The Wasserman Center lends a helping hand to students interested in pursuing a career upon graduation. The staff at Wasserman believes that preparation for a career or an advanced degree does not begin during spring semester senior year, but starts as early as freshman year. Students get a taste of their field and how it functions in the real world through internships, which also allows them to network and make important connections with potential employers. Often, these internships lead to full-time positions after graduation. Wasserman also offers résumé building and interviewing workshops and hosts massive recruitment fairs on campus twice a year. They also maintain CareerNet, a database of more than 10,000 available on- and off-campus jobs. Wasserman really does as much as it can to prepare students for whatever path they may choose after graduation. It is common for students to drop by Wasserman and ask a counselor for help to secure a political position in Washington D.C. or a seat in the entering class of NYU School of Law. Without hesitation, students always receive valuable words of advice and a “let’s do it” attitude.

Prominent Grads

  • Carol Bellamy, Former executive director, UNICEF
  • Hon. Doris Ling-Cohan, Justice, Supreme Court of the State of New York
  • Clive Davis, Founder and director, Arista Records
  • Alec Baldwin, Actor
  • Maria Bartiromo, Business news anchor, interviewer, and columnist
  • Alan Greenspan, Former chairman of the Federal Reserve Board
  • Spike Lee, Emmy-winning and Oscar nominated filmmaker
  • Dr. Jonas E. Salk, Late scientist, discover of the polio vaccine, and AIDS researcher
  • Cynthia Ozick, Author and literary critic
  • Alan Menken, Broadway and Academy


Primarily a research university, the university attracts many prominent scholars and researchers in any given academic pursuit. Among them you’ll find CEOs and Fulbright Scholars, as well as Nobel and Pulitzer Prize recipients and Oscar and Emmy Award winners. They are revolutionary scholars, experts, and working professionals who are very much immersed in their fields. These are the leaders who teach undergraduates. All faculty members teach at least one undergraduate course per year.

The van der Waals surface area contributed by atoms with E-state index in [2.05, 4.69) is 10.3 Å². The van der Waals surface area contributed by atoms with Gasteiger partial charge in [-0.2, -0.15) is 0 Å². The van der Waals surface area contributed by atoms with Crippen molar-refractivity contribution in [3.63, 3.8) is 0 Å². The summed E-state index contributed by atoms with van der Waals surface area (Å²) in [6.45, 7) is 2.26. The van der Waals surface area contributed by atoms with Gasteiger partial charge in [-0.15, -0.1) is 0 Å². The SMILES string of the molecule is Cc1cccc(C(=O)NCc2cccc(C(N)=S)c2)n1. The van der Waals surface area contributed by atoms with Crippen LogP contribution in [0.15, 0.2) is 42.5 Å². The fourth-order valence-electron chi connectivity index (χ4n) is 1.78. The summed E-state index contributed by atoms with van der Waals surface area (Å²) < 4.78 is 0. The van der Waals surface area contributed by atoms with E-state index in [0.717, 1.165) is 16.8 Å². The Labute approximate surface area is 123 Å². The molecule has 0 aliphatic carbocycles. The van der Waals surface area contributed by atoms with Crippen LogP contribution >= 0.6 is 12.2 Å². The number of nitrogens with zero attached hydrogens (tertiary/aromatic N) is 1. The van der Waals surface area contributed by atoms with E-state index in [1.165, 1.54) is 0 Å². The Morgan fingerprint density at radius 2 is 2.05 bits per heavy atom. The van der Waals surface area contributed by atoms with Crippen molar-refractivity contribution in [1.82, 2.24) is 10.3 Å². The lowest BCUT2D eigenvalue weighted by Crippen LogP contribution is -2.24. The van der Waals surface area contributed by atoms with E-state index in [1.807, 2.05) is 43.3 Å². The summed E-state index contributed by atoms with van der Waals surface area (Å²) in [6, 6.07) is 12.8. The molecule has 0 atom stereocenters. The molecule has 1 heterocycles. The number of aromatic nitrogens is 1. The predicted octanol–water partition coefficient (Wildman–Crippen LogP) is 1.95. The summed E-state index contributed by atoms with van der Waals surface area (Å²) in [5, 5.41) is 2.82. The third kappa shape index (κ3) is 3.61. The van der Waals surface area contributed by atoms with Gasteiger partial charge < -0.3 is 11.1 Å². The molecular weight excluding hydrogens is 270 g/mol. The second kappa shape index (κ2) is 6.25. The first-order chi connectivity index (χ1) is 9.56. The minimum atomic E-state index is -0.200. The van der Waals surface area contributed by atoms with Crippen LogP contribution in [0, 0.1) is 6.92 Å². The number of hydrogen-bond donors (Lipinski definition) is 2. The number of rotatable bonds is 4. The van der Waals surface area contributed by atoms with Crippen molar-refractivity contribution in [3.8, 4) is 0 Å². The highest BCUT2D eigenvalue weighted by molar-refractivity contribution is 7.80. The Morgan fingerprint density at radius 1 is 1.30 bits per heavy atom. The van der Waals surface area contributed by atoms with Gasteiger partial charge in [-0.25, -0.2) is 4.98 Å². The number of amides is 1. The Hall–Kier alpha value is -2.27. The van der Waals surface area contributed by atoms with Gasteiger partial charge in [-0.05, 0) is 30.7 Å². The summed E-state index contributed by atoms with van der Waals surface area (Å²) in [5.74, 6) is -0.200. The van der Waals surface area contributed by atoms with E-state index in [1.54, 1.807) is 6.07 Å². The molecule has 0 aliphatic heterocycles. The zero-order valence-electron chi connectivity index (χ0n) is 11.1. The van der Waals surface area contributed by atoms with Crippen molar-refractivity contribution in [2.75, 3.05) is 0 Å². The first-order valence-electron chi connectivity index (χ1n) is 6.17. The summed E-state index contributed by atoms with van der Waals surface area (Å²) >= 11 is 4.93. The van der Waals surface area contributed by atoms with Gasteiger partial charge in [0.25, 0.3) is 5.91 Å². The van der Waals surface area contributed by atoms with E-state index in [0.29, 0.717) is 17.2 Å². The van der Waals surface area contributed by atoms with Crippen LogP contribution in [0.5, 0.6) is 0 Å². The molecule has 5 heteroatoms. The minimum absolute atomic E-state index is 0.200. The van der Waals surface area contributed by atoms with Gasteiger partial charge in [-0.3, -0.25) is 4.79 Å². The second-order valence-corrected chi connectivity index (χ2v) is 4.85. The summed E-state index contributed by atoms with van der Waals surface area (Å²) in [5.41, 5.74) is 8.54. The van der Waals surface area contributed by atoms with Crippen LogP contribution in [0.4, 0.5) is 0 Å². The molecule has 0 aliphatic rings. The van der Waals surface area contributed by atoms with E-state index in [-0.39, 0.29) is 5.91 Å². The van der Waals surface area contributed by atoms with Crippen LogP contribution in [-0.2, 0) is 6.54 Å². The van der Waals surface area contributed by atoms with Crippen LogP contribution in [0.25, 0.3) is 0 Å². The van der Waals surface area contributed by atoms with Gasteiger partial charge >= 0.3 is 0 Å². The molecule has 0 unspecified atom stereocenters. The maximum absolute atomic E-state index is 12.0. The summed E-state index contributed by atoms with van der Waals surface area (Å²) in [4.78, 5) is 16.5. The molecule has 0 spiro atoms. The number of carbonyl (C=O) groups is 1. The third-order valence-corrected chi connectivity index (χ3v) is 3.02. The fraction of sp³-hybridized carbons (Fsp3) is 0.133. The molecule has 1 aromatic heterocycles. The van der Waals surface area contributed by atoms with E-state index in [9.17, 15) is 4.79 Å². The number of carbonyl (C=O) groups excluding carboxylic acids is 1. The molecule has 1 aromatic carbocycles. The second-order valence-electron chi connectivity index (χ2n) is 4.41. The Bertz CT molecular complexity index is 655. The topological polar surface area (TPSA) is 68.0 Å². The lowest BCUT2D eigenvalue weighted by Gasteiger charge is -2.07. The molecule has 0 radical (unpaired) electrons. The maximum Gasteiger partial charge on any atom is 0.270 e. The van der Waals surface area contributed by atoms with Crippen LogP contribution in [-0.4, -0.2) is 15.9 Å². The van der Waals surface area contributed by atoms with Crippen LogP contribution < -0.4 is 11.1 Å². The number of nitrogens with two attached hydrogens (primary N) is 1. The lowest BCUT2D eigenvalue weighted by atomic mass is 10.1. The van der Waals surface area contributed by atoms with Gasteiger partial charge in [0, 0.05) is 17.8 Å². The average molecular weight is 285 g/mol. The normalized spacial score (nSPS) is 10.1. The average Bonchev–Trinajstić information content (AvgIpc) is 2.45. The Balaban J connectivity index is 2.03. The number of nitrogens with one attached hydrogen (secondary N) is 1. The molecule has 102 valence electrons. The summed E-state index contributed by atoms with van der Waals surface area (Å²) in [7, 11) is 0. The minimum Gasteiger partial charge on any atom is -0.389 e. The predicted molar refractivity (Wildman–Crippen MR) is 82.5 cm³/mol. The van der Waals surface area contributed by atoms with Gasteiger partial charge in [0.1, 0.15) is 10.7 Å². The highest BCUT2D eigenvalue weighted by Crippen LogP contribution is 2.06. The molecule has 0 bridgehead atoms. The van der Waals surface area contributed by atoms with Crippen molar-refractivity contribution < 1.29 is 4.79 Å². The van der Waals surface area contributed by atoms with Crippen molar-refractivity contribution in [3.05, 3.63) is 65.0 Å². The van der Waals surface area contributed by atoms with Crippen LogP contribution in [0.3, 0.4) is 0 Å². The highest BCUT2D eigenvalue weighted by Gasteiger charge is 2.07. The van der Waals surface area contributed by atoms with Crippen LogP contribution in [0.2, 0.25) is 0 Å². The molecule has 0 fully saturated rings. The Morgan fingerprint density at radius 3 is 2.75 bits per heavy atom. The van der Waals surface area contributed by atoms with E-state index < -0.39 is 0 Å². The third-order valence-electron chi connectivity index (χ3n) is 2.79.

In the classroom, it’s easy to recognize the faculty’s commitment to their individual fields. They are enthusiastic while introducing new material and show a genuine interest in fostering class dialogue. They want to learn from their undergraduates and will often cite their students as a source of inspiration for a new article or project. It is not uncommon to hear a professor say, “I had never thought of it that way” during a round-table discussion with his students. Together, students and professors engage in the material very seriously, which always makes class a worthwhile, and sometimes breathtaking, experience. While there may be lectures that students must take at the introductory level, the preferred method of instruction at is the seminar, where a small group of students and a faculty member exchange thoughtful discourse.

Students are also members of a distinctive global network, giving them unparalleled opportunities to study abroad. They can choose to study at one or more of the university’s ten international academic centers—in Accra, Ghana; Berlin, Germany; Buenos Aires, Argentina; Florence, Italy; London, England; Madrid, Spain; Paris, France; Prague, Czech Republic; Shanghai, China; and Tel Aviv, Israel or in any of the many exchange programs the university has established with outstanding urban research universities around the world.

Undergraduate Research

NYU has so many faculty members doing postgraduate research right on campus that undergraduates wanted in on the action. For example, the College of Arts and Science created the Dean’s Undergraduate Research Fund (DURF), a program that lets undergraduates pitch research ideas to the DURF committee, and if the proposal is considered worthwhile, receive funding for the project. Research projects may be individual or done in conjunction with a faculty member. CAS students’ research projects really run the gamut— they range from studying Irish Literature in Belfast or tracing neurons of rat amygdala, to an analysis of the stained glass art of John La Farge or the development of contour detection and how it affects our visual world. Students who are granted funding must write a paper on their findings, present it at the annual research symposium held on campus each spring, and publish their abstracts in Inquiry, the NYU research journal.

This website and its associated pages are not affiliated with, endorsed by, or sponsored by this school. has no official or unofficial affiliation with New York University.